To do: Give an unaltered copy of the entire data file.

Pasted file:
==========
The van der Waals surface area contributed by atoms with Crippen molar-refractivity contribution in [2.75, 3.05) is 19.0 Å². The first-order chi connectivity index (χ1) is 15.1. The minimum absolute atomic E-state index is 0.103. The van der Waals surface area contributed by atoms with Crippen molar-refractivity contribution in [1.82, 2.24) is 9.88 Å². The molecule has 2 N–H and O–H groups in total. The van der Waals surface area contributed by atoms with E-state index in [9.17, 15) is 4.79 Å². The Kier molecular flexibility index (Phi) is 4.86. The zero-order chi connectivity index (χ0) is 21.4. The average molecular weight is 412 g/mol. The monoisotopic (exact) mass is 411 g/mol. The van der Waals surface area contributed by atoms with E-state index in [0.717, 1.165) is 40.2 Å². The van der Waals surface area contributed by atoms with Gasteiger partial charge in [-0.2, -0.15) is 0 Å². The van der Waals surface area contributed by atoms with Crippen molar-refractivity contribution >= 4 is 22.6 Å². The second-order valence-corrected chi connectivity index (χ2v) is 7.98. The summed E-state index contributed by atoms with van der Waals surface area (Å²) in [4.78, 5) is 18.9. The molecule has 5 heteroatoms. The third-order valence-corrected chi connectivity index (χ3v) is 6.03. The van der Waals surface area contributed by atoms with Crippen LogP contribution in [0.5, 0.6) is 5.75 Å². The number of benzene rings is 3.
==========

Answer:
The van der Waals surface area contributed by atoms with Crippen molar-refractivity contribution in [2.75, 3.05) is 19.0 Å². The first-order chi connectivity index (χ1) is 15.1. The minimum absolute atomic E-state index is 0.103. The van der Waals surface area contributed by atoms with Crippen molar-refractivity contribution in [1.82, 2.24) is 9.88 Å². The molecule has 2 N–H and O–H groups in total. The van der Waals surface area contributed by atoms with E-state index in [9.17, 15) is 4.79 Å². The Kier molecular flexibility index (Phi) is 4.86. The zero-order chi connectivity index (χ0) is 21.4. The average molecular weight is 412 g/mol. The monoisotopic (exact) mass is 411 g/mol. The van der Waals surface area contributed by atoms with E-state index in [0.717, 1.165) is 40.2 Å². The van der Waals surface area contributed by atoms with Gasteiger partial charge in [-0.2, -0.15) is 0 Å². The van der Waals surface area contributed by atoms with Crippen molar-refractivity contribution >= 4 is 22.6 Å². The second-order valence-corrected chi connectivity index (χ2v) is 7.98. The summed E-state index contributed by atoms with van der Waals surface area (Å²) in [4.78, 5) is 18.9. The molecule has 5 heteroatoms. The third-order valence-corrected chi connectivity index (χ3v) is 6.03. The van der Waals surface area contributed by atoms with Crippen LogP contribution in [0.5, 0.6) is 5.75 Å². The number of benzene rings is 3.